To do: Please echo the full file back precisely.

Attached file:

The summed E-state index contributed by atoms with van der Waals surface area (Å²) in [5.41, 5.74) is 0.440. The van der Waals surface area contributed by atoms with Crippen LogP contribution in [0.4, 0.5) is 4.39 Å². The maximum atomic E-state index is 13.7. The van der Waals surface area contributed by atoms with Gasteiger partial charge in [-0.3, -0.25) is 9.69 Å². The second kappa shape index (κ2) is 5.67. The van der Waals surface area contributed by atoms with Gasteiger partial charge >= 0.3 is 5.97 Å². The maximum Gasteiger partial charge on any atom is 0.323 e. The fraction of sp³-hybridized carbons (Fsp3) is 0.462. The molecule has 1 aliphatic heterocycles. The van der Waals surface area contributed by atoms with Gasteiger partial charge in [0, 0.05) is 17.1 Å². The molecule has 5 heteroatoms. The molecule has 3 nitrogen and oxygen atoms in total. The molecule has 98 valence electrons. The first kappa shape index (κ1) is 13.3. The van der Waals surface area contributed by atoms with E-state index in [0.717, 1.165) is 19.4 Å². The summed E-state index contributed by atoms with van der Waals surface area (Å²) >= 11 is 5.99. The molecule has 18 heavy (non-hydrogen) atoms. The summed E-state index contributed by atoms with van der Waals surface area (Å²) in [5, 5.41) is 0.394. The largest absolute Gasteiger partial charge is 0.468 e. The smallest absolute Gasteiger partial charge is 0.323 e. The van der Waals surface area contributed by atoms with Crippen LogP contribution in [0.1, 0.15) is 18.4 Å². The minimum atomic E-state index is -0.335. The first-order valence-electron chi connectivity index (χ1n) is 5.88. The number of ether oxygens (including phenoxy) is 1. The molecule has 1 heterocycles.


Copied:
The summed E-state index contributed by atoms with van der Waals surface area (Å²) in [5.41, 5.74) is 0.440. The van der Waals surface area contributed by atoms with Crippen LogP contribution in [0.4, 0.5) is 4.39 Å². The maximum atomic E-state index is 13.7. The van der Waals surface area contributed by atoms with Gasteiger partial charge in [-0.3, -0.25) is 9.69 Å². The second kappa shape index (κ2) is 5.67. The van der Waals surface area contributed by atoms with Gasteiger partial charge >= 0.3 is 5.97 Å². The maximum Gasteiger partial charge on any atom is 0.323 e. The fraction of sp³-hybridized carbons (Fsp3) is 0.462. The molecule has 1 aliphatic heterocycles. The van der Waals surface area contributed by atoms with Gasteiger partial charge in [0, 0.05) is 17.1 Å². The molecule has 5 heteroatoms. The molecule has 3 nitrogen and oxygen atoms in total. The molecule has 98 valence electrons. The first kappa shape index (κ1) is 13.3. The van der Waals surface area contributed by atoms with E-state index in [0.717, 1.165) is 19.4 Å². The summed E-state index contributed by atoms with van der Waals surface area (Å²) >= 11 is 5.99. The molecule has 18 heavy (non-hydrogen) atoms. The summed E-state index contributed by atoms with van der Waals surface area (Å²) in [5, 5.41) is 0.394. The largest absolute Gasteiger partial charge is 0.468 e. The smallest absolute Gasteiger partial charge is 0.323 e. The van der Waals surface area contributed by atoms with Crippen LogP contribution in [0.1, 0.15) is 18.4 Å². The minimum atomic E-state index is -0.335. The first-order valence-electron chi connectivity index (χ1n) is 5.88. The number of ether oxygens (including phenoxy) is 1. The molecule has 1 heterocycles.